While reform of China’s single-party state has always been viewed as an important objective in modern China – from the so-called Fifth Modernization of Wei Jinsheng in the late 1970’s to recent speeches by Premier Wen Jiabao – meaningful progress has been limited. Is this likely to change as China embraces the Internet?
China is no exception in requiring leadership, accountability, and responsiveness as conditions of political stability. Its rapidly expanding Internet community has repeatedly raised national awareness of tough local issues. This was especially evident in the aftermath of the Sichuan earthquake of 2008, ethnic violence in Xinjiang in 2009, and the high-speed rail crash in Wenzhou in 2011.
As the Arab Spring demonstrated, the Internet can quickly transform local incidents into national flashpoints – turning the new connectivity into a potential source of political instability and turmoil. But that has been the case only in countries ruled by highly unpopular autocratic regimes. By contrast, China’s leadership is viewed with a much greater degree of public sympathy. Their quick and direct response to the recent incidents in Sichuan, Xinjiang, and Wenzhou are important cases in point. Senior Party leaders – especially Premier Wen – were quick to lead an empathetic national response that was largely effective in countering the outpouring of concern expressed on the Internet.
None of this is to deny the dark side of the Chinese Internet explosion – namely, widespread censorship and constraints on individual freedom of expression. China’s “SkyNet” team (rumored to be greater than 30,000) is the largest cyber police force in the world. Moreover, while China is not alone in censoring the Internet, self-policing by many of the nation’s largest portals amplifies official oversight and surveillance. Recent restrictions on microbloggers – especially denial of access to those who use untraceable aliases – have heightened concerns over Chinese Internet freedom. Such restrictions, of course, cut both ways – potentially limiting personal expression, but also constraining disguised and reckless vigilante attacks.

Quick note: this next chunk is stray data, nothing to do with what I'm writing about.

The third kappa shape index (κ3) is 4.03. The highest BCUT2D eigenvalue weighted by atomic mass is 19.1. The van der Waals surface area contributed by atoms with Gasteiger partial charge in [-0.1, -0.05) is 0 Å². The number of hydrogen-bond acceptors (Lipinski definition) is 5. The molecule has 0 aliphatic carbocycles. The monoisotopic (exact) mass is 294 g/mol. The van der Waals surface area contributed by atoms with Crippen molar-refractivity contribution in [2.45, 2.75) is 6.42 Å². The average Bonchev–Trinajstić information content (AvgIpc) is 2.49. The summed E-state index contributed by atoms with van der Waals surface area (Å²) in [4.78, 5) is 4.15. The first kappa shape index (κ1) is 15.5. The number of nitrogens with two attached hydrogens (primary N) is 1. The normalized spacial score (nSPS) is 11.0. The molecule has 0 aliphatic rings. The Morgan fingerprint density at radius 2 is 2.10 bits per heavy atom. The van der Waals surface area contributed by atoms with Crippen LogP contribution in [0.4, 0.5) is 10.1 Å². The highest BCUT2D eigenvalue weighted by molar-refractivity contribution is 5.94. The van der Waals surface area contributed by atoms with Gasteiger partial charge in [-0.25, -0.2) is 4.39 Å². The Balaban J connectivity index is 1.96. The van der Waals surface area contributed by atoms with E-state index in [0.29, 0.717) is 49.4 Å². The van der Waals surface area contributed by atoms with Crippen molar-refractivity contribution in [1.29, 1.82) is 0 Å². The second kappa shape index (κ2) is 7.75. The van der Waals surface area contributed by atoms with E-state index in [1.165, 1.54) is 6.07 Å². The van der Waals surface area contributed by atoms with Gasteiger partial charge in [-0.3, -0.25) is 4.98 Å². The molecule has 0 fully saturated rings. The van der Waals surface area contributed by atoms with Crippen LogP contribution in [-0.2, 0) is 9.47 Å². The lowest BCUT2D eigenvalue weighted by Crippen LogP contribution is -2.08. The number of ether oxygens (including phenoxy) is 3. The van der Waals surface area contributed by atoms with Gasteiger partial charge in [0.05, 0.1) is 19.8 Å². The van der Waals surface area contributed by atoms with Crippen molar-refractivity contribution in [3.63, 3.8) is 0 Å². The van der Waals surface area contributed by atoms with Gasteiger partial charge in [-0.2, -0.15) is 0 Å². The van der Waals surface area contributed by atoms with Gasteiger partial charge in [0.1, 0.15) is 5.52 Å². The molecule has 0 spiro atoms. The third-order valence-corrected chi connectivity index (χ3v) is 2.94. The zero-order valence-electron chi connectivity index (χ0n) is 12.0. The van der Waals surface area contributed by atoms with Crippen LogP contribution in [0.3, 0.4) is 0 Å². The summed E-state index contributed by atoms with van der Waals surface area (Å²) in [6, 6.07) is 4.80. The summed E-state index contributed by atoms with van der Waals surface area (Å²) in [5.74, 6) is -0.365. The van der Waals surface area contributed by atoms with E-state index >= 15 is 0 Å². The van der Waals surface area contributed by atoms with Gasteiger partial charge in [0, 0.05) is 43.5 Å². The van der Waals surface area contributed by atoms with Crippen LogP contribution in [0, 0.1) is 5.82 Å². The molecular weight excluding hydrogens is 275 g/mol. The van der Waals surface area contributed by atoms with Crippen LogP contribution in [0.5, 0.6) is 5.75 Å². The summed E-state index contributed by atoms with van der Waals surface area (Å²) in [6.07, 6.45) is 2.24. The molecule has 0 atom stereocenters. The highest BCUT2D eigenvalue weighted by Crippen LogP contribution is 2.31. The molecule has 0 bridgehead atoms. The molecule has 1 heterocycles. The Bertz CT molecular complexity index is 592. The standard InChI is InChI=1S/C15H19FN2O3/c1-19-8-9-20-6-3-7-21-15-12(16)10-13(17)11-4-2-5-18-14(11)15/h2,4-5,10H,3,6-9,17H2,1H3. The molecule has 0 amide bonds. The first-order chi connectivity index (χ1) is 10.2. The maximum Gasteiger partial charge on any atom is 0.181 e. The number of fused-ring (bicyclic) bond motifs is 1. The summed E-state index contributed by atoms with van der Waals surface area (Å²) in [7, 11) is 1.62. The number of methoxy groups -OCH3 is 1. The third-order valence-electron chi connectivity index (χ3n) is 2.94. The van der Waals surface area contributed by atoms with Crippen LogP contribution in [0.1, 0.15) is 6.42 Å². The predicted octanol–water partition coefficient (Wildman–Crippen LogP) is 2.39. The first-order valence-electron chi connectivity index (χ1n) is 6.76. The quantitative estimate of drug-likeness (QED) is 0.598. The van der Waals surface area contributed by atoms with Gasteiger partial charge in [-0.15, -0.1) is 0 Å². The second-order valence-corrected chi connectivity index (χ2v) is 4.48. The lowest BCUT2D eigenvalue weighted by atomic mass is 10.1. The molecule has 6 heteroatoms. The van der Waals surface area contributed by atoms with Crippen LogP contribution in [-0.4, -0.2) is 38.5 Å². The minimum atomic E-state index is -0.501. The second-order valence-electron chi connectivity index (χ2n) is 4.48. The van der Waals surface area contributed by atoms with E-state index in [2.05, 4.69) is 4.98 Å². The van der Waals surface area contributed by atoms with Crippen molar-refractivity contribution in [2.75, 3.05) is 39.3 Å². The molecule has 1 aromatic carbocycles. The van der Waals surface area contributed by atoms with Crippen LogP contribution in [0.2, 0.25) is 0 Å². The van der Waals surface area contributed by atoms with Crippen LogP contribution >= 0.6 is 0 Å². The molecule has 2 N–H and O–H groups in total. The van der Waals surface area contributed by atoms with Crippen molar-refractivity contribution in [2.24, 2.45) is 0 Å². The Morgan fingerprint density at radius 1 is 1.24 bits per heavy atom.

Filtered or not, a long-fragmented China now has a viable and rapidly expanding network. The power of that network – especially insofar as economic, social, and political change is concerned – is hard to predict. But connectivity adds a new dimension of cohesion to modern China. That can only accelerate the speed of its extraordinary development journey.
Stephen S. Roach, a member of the faculty at Yale University, is Non-Executive Chairman of Morgan Stanley Asia and the author of The Next Asia.
Copyright: Project Syndicate, 2012.
Stevan HarrellMark Selden rightly points out that for poorer people in China, the lack of public welfare benefits ("saftety net") and the consequent need to save whatever is possible from an already low income are real barriers to mass consumption. I would like to add that any future research on the topic also consider the cultural factor. Precisely because China was for so long an agrarian society where life security was dependent on frugal use of the income from family property, there evolved cultural dispositions to save rather than consume, and these dispositions carry over even to the middle classes whose needs to save might seem less acute than those of the poor. At the same time, paradoxically, conspicuous consumption has been and continues to be a prominent strategy in many Chinese social circles. Throwing a big party that can create or preserve important social connections is a much wiser discretionary expense than enjoying something alone or with one's family, because the connections created or strengthened act like savings, which can be a hedge or buffer against predictable or unpredictable crises. Stevan Harrell